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  • Dating in a Sexually Segregated Society:Embodied Practices of Online Romance in Irbid, Jordan
  • Laura Pearl Kaya

Mona, a sophomore at Yarmouk University in Jordan, spends about 15 hours per week chatting online at the internet cafés that surround the university campus.1 She has many male friends online. At the same time, she is known among her classmates as a religious Muslim; she wears "modern Islamic dress," combining a fashionable, patterned headscarf with a matching modest smock, and never talks unnecessarily with her male classmates. One day, she logged in at a popular café called Rishrush, and signed onto her favorite channel, " Jordan."2 Since she hadn't previously planned to visit the internet café at this time, she hadn't arranged to "meet" anyone in the chatroom. There were over 100 people on the channel on that day; Mona scanned their screen names, looking for friends. Many of the names were in English. Some amusing ones, such as "I_need_a_wife," caught her eye, but none of her friends were there. Mona didn't pick anyone to chat with right away, but soon several users [End Page 251] were hailing her. On " Jordan," as on all of the channels which are popular in Irbid, conversation doesn't take place in the main chatroom. Rather, users communicate with each other one-on-one—though they often carry on five or more private conversations simultaneously. Mona responded first to a user named "Romeo," because she liked the sound of his "nick." They wrote to each other in the standardized Romanization of colloquial Arabic that has grown up in chatrooms and through mobile text messaging.3 As is conventional, he started by asking for her "asl." This term, which sounds like the Arabic word for "origin," was coined in English language chatrooms as shorthand for "age, sex, location." In Jordan, chatters identify themselves instead by listing their age, sex, and national origin. Mona told Romeo that she was 19, female, and Palestinian; he responded that he was 23, male, and Jordanian.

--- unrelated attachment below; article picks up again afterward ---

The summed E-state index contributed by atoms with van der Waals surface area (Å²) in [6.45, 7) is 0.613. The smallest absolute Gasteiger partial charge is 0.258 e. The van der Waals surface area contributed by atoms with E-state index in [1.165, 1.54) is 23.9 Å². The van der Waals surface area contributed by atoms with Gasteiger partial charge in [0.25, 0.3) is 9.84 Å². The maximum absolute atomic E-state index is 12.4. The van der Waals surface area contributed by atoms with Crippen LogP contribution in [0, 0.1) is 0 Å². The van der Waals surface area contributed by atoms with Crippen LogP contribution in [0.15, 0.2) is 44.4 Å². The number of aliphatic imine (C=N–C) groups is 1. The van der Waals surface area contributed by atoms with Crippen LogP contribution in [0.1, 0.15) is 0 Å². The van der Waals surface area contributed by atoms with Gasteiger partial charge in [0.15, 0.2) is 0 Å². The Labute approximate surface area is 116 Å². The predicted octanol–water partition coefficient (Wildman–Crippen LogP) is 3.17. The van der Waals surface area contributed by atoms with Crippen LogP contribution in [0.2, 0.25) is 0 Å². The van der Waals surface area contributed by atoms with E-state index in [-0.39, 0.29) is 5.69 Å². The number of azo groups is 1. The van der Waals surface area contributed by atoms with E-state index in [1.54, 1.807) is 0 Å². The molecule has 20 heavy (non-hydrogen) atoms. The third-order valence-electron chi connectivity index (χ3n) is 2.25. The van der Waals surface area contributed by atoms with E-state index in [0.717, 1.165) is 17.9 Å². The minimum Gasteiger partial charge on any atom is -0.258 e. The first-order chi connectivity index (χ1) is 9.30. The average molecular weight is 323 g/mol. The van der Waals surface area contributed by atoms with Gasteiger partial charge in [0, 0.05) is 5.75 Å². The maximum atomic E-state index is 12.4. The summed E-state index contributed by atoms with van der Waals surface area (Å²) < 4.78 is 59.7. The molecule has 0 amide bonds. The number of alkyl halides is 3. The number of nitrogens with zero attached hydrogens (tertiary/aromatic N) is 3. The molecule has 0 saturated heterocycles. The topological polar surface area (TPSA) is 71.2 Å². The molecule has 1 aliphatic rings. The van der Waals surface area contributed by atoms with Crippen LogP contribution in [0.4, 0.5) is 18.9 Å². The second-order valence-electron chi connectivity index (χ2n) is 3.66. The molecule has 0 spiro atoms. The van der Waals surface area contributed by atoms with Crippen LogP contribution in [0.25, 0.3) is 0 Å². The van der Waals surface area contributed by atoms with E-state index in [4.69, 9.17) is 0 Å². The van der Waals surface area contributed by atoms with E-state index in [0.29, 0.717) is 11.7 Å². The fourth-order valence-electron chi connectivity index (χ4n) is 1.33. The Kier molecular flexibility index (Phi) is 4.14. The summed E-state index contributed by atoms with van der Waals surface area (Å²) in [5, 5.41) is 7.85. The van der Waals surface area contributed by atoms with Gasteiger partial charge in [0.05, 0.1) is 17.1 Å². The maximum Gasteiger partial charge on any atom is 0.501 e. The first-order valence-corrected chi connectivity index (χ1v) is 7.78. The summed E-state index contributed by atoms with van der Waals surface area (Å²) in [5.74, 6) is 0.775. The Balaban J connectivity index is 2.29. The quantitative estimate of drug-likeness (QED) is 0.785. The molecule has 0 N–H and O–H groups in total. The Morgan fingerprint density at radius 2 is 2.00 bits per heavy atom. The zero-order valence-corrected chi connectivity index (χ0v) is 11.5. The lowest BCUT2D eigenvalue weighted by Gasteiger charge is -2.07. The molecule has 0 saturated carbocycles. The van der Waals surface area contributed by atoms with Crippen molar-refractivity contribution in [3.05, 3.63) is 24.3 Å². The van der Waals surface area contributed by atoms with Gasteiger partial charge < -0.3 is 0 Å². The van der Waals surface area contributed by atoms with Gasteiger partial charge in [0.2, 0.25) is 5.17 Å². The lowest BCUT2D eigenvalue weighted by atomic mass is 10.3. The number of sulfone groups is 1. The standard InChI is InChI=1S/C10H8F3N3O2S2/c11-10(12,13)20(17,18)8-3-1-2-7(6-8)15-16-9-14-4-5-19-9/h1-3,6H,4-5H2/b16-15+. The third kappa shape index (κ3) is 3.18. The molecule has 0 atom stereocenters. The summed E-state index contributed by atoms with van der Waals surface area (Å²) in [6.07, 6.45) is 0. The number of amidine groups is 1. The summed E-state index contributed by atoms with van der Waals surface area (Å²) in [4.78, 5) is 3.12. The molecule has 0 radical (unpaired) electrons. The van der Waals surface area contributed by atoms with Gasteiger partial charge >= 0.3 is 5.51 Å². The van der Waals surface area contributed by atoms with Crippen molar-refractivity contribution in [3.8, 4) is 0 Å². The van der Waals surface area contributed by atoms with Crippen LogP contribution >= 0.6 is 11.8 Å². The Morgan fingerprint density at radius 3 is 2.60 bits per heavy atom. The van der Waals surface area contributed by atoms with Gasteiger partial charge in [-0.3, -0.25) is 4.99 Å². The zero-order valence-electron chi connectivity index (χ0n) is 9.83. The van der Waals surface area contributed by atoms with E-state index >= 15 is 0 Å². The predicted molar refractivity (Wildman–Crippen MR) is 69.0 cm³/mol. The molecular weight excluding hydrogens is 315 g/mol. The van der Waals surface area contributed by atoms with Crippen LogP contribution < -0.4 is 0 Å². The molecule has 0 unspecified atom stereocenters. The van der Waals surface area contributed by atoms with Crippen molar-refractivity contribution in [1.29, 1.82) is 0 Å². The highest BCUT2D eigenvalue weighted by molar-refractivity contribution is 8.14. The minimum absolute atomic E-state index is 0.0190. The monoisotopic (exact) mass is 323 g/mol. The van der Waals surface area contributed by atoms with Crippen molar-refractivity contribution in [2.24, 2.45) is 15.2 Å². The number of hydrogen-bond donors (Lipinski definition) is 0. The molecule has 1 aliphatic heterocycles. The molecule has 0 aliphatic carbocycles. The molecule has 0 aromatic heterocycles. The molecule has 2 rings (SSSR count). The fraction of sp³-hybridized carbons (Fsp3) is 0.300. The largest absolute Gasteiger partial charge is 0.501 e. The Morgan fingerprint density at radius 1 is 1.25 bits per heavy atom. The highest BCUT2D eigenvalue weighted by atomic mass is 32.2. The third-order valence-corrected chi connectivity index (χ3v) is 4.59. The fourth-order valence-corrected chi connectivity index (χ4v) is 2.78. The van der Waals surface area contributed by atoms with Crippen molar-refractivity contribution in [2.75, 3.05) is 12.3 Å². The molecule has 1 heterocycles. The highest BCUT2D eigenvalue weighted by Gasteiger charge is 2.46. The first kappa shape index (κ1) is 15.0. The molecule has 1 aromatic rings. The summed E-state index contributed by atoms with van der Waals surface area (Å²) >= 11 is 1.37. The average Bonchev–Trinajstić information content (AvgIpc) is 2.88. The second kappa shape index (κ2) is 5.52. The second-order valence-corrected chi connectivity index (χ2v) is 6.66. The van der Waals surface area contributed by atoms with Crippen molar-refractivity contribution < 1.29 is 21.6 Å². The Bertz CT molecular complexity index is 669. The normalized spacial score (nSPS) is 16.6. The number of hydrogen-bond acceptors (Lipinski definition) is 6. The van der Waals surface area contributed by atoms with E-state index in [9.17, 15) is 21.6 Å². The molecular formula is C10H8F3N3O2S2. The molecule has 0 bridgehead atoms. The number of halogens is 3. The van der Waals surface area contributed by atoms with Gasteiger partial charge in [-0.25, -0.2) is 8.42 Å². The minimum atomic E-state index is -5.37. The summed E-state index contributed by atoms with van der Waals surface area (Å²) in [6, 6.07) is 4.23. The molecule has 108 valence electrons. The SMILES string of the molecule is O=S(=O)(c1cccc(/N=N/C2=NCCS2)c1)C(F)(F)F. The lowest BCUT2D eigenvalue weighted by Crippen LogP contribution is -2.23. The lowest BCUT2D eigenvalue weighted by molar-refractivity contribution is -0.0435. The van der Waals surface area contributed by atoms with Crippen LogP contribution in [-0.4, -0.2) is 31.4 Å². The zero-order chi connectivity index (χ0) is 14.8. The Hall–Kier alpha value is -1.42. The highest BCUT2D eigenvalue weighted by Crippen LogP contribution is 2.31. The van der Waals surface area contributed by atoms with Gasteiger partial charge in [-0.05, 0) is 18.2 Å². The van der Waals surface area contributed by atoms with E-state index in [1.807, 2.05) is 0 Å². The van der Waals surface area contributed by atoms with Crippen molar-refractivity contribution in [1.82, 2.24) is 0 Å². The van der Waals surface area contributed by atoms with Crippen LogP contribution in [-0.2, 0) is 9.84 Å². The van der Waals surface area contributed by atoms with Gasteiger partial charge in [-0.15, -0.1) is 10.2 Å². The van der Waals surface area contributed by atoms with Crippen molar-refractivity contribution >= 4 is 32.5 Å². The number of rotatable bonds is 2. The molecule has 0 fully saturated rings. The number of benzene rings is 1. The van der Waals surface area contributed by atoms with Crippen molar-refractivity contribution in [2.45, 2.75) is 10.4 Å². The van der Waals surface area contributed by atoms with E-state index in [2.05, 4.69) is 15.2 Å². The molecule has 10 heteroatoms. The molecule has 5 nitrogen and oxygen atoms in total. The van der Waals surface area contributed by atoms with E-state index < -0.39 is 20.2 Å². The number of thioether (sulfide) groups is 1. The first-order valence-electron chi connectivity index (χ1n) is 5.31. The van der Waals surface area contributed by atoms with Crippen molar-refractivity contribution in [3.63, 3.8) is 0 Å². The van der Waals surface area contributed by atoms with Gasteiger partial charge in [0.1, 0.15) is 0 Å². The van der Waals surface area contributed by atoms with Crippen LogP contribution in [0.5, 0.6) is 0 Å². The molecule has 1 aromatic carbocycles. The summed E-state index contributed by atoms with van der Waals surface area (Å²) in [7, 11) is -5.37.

The conversation proceeded slowly. "Romeo" told Mona that she was romantic; she denied it. Romeo asked her to dance. Mona resisted. Finally, Romeo asked Mona which café she was in.

"I can't tell you that!"

"OK, I can guess. You're in Rishrush."

"You're really smart! How did you know?"

"I didn't. I just said that because I'm in Rishrush! So, which one are you?"

"None of your business."

"You're the one down at the end, to the left of the door." This was true, but Mona denied it.

"No, I'm not!"

"So, which one are you?"

"I'm not going to tell. Which one are you?"

"Do you see the girl sitting next to you?"

Mona forgot that she had denied her identity. "That can't be you. She's a girl!"

"I'm the guy next to her."

Mona turned very slightly to the left, trying to look as subtly as possible. She saw a Malaysian man. "He can't be you. He isn't Arab!"

"What's wrong? You don't like my face? It's true, I look Malaysian."

"I like it, but I still think it isn't you."

"OK, I told you who I am—so which one are you?" Romeo insisted.

Mona picked a boy. "I'm the one in the red shirt, across from you."

"That's me!" said Romeo, and proved it by making a small movement with his hand. [End Page 252]

Romeo and Mona continued to chat online for another hour, before he told her that he had to go. Each of them unsmilingly raised one hand in parting as he left.

Since the late nineteenth century, Middle Eastern women have steadily increased their presence in "public" spaces, such as the street, the university, the market, the office, and the mosque (Macleod 1993, Arat 1997, Asfaruddin 1999, Massad 2001, Thompson 2000, Newcomb 2006). While modernization projects throughout the region have relied upon them to do just that, concerns of honor and respectability have nevertheless haunted their efforts. Specifically, many local observers have feared that women in public space would form sexual or love relationships...


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